Sunday, September 28, 2008

This guy must have been reading Dangerous Idea

HT: Ed Babinski.

Obama's speech on religion

I am redating an old post, which seems to suggest to me that Obama showed, at this point in his career, some capacity to listen to pro-life concerns. I posted this on primary day last February, but it seems relevant to our current discussion.

I'm still an undecided primary voter even today. But this is interesting.

Saturday, September 27, 2008

Wikipedia entry for the brain in a vat

The infamous brain in the vat has its own Wikipedia page.

Friday, September 26, 2008

Barack: The Biggest Baby-Killer of them all?

Some of you, I fully understand, would not vote for Barack Obama because he is pro-choice. I understand the underlying viewpoint here. But there is an added kicker to this, and that is that it is alleged that Obama is something worse than pro-choice, he's actually a supporter of infanticide, since he opposed the Born Alive Infants Protection Act in the Illinois State Senate.

First, last I heard, the laws of the State of Illinois made it illegal to kill infants. So was this legislation even necessary?

Second, the name of a piece of legislation tells you nothing. By this logic, someone who voted against the No Child Left Behind Act wants children left behind, or someone who voted against the Healthy Forests Initiative wants sick forests.

Third, when I suggested that pro-lifers have to be prepared to accept a greater expansion of socialism to care for all the would-be victims of abortion, there was a chorus of objections from pro-lifers. But this law, if the linked article is correct, mandated state funds to take care of these children as long as they were alive. It also abrogated the rights of parents and would have given lawyers an opportunity to "sue everything on two legs." But I thought Republicans hated trial lawyers. In other words, there appear to have been various reasons for voting against this legislation besides wanting the accidental survivors of abortion dead.

Wednesday, September 24, 2008

Concerning that anarchist friend of mine

Which raises an interesting question as to how far we can go in separating the legal and the moral questions when it comes to abortion. Is it inconsistent to oppose abortion morally but not legally? The tricky part is that if you consider abortion to be the taking the life of a person, and you think it unjustified, you've got some actions that fall with the class of murders (which by definition is the morally unjustified taking of human life) which you think should nevertheless not be legislated against. That does seem initially counterintuitive, but is there solid ethical reasoning backing up this intuition?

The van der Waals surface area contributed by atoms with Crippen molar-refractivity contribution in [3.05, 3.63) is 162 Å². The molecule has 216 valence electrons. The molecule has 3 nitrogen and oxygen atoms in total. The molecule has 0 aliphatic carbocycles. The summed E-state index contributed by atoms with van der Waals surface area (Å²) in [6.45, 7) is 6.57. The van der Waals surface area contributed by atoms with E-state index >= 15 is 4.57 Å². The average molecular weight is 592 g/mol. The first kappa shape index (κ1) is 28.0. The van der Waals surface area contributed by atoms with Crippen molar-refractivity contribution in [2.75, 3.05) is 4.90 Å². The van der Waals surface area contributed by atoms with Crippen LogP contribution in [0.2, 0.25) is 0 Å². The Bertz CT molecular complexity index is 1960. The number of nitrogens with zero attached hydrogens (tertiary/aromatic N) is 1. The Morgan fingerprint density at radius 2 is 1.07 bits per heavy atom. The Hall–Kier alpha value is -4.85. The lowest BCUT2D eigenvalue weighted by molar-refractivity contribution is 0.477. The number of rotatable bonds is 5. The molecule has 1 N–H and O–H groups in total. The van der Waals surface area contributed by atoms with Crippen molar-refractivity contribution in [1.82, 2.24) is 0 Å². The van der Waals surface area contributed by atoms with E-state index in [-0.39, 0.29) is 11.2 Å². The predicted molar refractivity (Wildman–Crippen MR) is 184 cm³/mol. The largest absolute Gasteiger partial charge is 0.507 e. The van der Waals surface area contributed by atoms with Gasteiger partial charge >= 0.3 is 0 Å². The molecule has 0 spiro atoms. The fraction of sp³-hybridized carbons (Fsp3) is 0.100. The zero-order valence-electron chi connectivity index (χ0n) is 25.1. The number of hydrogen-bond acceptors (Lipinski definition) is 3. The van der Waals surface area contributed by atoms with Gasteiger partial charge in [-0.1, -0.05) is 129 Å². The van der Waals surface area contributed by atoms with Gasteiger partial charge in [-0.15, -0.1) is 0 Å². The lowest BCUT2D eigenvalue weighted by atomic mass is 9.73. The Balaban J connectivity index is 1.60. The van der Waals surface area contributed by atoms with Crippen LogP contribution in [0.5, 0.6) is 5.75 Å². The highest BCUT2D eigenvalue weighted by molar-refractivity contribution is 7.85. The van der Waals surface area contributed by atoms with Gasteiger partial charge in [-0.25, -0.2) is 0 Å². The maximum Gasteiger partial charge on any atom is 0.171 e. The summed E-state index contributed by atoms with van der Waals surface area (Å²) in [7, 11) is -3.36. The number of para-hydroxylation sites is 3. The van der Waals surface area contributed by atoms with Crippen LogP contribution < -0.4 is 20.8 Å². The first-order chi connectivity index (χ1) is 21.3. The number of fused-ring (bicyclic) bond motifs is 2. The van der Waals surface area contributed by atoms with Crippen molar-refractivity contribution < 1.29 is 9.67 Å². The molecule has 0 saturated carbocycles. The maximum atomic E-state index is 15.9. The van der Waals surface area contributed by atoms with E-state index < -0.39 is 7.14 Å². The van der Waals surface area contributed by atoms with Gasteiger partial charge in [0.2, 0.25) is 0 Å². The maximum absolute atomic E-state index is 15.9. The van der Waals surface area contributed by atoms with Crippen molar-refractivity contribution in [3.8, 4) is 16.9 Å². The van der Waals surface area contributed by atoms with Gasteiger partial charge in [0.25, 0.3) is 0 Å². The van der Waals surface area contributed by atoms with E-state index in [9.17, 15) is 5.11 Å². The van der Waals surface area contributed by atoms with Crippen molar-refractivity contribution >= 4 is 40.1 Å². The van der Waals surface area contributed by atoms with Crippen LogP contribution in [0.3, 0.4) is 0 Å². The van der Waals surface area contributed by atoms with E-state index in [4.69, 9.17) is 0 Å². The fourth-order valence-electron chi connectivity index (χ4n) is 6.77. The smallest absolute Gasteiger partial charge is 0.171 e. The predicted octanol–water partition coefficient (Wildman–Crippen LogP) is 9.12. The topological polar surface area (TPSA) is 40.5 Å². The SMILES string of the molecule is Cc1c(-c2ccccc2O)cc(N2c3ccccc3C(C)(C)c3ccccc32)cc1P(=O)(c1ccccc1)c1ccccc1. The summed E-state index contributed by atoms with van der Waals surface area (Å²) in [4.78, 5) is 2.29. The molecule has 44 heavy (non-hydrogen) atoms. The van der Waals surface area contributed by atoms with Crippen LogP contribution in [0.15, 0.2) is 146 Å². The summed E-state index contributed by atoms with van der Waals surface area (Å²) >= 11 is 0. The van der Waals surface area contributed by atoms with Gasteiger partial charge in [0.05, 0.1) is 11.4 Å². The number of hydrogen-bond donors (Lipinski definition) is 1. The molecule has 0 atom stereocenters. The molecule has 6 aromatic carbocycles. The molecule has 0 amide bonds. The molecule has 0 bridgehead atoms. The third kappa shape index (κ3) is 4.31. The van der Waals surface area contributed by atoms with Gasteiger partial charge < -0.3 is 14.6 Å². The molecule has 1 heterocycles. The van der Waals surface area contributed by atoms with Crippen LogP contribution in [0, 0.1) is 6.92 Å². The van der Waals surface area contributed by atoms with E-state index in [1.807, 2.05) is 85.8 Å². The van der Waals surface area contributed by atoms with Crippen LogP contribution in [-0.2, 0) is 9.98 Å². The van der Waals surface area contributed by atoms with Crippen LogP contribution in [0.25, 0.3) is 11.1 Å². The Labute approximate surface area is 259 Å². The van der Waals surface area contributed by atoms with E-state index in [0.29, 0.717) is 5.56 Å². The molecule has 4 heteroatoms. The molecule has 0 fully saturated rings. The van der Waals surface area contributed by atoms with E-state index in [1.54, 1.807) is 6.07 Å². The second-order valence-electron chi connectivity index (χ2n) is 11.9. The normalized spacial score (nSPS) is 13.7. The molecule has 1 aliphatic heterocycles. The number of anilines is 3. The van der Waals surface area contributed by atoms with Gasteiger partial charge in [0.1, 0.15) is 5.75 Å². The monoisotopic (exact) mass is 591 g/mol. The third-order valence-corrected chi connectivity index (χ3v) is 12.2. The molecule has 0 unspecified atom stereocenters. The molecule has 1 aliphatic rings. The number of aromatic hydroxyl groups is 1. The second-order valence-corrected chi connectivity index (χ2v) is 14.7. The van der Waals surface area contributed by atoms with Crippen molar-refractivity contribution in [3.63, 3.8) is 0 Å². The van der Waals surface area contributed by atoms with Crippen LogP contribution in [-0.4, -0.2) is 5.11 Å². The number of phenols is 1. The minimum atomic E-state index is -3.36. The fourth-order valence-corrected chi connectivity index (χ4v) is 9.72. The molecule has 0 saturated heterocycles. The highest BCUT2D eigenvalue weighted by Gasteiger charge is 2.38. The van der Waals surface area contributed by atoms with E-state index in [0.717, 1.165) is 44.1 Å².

Tuesday, September 23, 2008

Anarchy, State, and Abortion

I had a friend once who was an atheist, an anarchist, and thought abortion was murder. Obviously he's a counter-example to the claim that pro-lifers want to impose their religious views on the public. But, of course, he would have to be opposed to laws against abortion, since, of course, he was opposed to, well, laws, being an anarchist

Are the biblical documents reliable?

An essay by Jimmy Williams.

Some Questions for Conservatives

Do you support scrapping Social Security, either gradually or suddenly?

Do you hold to a general principle of laissez-faire capitalism, that the government ought to stay out of the economy. That principle is equally violated by a corporate bailout as it is by LBJ's War on Poverty.

Was the GI Bill socialism?

Do you oppose any and all government assistance to poor people?

And who do you think was last conservative President? If you say GW Bush I'm going to laugh. Ronald Reagan? Give me a break. Herbert Hoover? Maybe.

Are child labor laws justified? There's government intervention to be sure.

The leaders who have run the Republican party for years are not principled conservatives. They want government to back big business. Their hearts start bleeding at the sight of a failing multinational corporation.

Do you seriously doubt that many have benefitted from government involvement in the economic life of the public?

What, in your view, constitutes principled conservatism? This isn't just a rhetorical attack. I'd really like to see what conservatism is really all about. The "conservative" ideology that has run the Bush administration seems to be an ideology that looks out for big business first and foremost. If that means government involvement, then government gets involved. It that means reducing government, then government is reduced. But I see no commitment to limited government as an overall governing principle. That is why, if you really convinced me that conservative principles were true, I would register, not Republican, but Libertarian.

A correction to a previous post